You are already familiar with flat-packed products or DIY items that come in flat boxes that you can easily take home – the concept is widespread in furniture (for example, Ikea). However, that hasn’t really been a thing in the PC space, outside of niche offerings like Teenage Engineering’s computer-1. That will change once Cooler Master’s Flatpack Qube 500 hits the streets and could help usher in a wave of stylish deconstructed modular cases.
Unlike the computer-1, the Qube 500 isn’t tiny, nor does it lean into the origami look of that case. At 33 litres, it slides 380 x 231 x 381mm (or 406 x 231 x 415mm if you count protrusions like handles and feet) and skips the folding and folding of panels to bring them to a ready condition. Instead, it’s a fully modular mini-tower that’s being completely demolished. All the pieces are ready, and once assembled, you get a compact ATX case with plenty of flexibility.
Not only can you swap panels with different colors (thereby creating your own unique look), but you should have the greatest ease when rolling your PC together. Cooler Master helps this along with a design that houses a variety of components. It can’t contain every piece your heart desires, of course AND a compact mini-tower, after all. You can fit in plenty, though. CPU coolers can be up to 172mm long, graphics cards can be up to 365mm long, and E-ATX cards are also supported. You can also fit up to a 280mm radiator, up to three 3.5-inch drives, and up to eight 120mm fans. Maybe not all at the same time, but the options are there.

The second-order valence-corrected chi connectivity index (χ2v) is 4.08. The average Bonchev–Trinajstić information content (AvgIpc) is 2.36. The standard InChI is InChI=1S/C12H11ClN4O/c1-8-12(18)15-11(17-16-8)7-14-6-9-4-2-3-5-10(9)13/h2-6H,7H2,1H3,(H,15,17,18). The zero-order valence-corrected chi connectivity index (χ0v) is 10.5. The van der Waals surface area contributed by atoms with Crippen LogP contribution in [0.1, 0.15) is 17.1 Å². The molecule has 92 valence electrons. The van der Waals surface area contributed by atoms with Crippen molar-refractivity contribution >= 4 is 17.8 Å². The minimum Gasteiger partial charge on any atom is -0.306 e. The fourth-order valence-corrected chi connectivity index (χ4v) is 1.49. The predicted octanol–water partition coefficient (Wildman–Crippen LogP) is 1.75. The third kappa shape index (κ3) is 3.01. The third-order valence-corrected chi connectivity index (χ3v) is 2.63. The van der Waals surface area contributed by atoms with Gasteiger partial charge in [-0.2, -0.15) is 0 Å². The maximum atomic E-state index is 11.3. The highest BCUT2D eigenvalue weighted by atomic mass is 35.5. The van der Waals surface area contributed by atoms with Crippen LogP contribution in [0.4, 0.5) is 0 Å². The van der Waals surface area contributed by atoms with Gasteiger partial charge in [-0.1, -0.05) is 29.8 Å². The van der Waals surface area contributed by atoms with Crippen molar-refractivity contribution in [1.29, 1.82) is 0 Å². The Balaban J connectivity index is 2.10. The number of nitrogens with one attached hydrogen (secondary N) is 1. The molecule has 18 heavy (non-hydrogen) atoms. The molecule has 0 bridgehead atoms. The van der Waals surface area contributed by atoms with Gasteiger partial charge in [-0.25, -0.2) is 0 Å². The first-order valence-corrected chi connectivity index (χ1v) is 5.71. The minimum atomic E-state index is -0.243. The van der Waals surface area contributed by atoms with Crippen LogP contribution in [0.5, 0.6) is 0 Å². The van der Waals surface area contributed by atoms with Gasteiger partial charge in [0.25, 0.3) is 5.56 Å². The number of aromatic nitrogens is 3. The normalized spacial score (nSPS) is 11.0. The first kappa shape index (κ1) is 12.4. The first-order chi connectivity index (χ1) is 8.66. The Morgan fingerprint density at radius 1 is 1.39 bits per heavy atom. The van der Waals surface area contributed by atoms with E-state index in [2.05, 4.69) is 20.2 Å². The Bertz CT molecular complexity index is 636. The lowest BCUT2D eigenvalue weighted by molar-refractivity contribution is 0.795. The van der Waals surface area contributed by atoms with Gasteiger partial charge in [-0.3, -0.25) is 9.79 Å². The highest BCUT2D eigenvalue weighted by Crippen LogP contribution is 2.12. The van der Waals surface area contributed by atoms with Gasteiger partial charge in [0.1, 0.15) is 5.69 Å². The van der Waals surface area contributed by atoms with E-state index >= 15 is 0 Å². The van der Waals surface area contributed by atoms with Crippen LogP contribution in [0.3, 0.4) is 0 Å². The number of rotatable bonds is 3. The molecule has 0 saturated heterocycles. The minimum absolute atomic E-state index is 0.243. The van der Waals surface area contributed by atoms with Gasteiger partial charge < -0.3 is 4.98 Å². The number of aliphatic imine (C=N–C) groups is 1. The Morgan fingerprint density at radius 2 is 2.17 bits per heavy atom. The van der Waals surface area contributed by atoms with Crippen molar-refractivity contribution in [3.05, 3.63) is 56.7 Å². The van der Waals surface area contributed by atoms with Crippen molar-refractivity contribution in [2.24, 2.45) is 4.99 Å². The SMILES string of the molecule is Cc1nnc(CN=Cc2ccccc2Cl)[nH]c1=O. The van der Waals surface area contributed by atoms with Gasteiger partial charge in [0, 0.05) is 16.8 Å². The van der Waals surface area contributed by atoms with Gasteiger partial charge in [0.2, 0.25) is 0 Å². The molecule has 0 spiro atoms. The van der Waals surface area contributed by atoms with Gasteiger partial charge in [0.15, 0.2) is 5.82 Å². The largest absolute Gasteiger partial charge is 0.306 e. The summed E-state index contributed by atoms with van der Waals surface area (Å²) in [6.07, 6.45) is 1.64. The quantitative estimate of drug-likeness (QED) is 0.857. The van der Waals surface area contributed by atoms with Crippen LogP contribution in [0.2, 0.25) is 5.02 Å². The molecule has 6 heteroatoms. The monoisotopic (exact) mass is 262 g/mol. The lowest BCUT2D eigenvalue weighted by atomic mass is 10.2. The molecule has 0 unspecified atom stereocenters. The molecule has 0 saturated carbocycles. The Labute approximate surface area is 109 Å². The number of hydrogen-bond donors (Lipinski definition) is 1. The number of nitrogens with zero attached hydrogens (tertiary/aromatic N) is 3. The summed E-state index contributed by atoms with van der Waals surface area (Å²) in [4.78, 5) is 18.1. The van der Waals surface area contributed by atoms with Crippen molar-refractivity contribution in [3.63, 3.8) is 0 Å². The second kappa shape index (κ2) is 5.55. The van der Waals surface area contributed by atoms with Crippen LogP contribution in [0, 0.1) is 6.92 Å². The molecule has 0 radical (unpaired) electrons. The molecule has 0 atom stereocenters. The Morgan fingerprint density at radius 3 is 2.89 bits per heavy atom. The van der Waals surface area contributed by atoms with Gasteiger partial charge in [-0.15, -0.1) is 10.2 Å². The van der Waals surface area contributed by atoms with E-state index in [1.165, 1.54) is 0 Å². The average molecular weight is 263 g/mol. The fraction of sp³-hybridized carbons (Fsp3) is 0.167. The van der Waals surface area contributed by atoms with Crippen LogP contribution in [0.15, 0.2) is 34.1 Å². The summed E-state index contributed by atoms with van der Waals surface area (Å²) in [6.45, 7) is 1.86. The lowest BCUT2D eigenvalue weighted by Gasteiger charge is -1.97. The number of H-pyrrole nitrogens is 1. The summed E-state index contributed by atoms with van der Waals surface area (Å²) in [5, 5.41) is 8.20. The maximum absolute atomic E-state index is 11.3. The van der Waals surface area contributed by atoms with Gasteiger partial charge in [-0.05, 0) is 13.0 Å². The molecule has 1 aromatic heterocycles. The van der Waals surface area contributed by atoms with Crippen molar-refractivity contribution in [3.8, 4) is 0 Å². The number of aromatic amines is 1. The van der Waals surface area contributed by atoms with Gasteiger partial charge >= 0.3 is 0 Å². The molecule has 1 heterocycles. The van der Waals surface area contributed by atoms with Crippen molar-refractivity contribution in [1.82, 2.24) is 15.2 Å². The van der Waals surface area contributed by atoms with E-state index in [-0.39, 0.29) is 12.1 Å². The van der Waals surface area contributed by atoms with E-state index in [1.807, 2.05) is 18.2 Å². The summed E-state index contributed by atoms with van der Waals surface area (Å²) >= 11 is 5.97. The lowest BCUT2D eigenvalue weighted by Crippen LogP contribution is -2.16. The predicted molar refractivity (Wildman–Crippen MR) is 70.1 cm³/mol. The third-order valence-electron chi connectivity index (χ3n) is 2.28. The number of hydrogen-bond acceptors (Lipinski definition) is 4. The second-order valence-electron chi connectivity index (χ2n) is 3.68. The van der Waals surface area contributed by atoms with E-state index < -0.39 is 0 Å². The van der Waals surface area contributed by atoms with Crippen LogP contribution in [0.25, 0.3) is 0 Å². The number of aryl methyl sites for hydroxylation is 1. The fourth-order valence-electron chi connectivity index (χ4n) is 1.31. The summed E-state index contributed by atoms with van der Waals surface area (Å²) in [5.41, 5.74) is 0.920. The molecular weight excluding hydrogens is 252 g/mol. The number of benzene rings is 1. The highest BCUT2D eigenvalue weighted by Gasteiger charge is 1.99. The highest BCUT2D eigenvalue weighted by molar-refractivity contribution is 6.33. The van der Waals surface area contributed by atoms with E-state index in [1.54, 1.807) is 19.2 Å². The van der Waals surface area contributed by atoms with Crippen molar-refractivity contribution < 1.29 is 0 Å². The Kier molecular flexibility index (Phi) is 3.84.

The same goes for the ability to mix and match panel colors, and Cooler Master has plans to release playful colors in addition to the standard black and white. Expect a yellow “Bumblebee” edition, as well as Macaron editions that come in mid-century modern pastels (mint, pink, and cream). With large grille perforations on its metal panels, a tempered glass panel, an included vertical mounting kit, and an ARGB fan upgrade for caramel Macaron versions, the Qube 500 looks as fun as it (hopefully) assembles.
Cooler Master also adds a Gem Mini accessory in the box, which can be used for routing external cables (e.g. headphones) or as an accessory hanger. The company also says its panels will support 3D printed accessories, continuing Cooler Master’s encouragement of community-driven modifications for its cases. (His popular MasterBox NR200 case features 3D printer files for different feet and an alternative PSU bracket on the right on the product page.)
While InWin also released their own origami-like chassis not too long ago, the Cooler Master Qube 500 is the case to watch. The 30 litre In WinPOC it’s exciting in its own right, with an affordable price tag and distinctive colorways, but the company has a history of more limited releases, especially in the US. Even its large size for a mini-ITX case might be more daunting. Meanwhile, Cooler Master has already popularized lesser-known aspects of PC building, as it did with its small form factor, $80 NR200 build. That cleverly designed 18-liter case made SFF builds more accessible, both in terms of cost and availability. Pricing has yet to be announced for the Qube 500, but with Cooler Master’s generally mainstream MSRPs, this new flat-pack case could start a new trend when it launches on September 15th.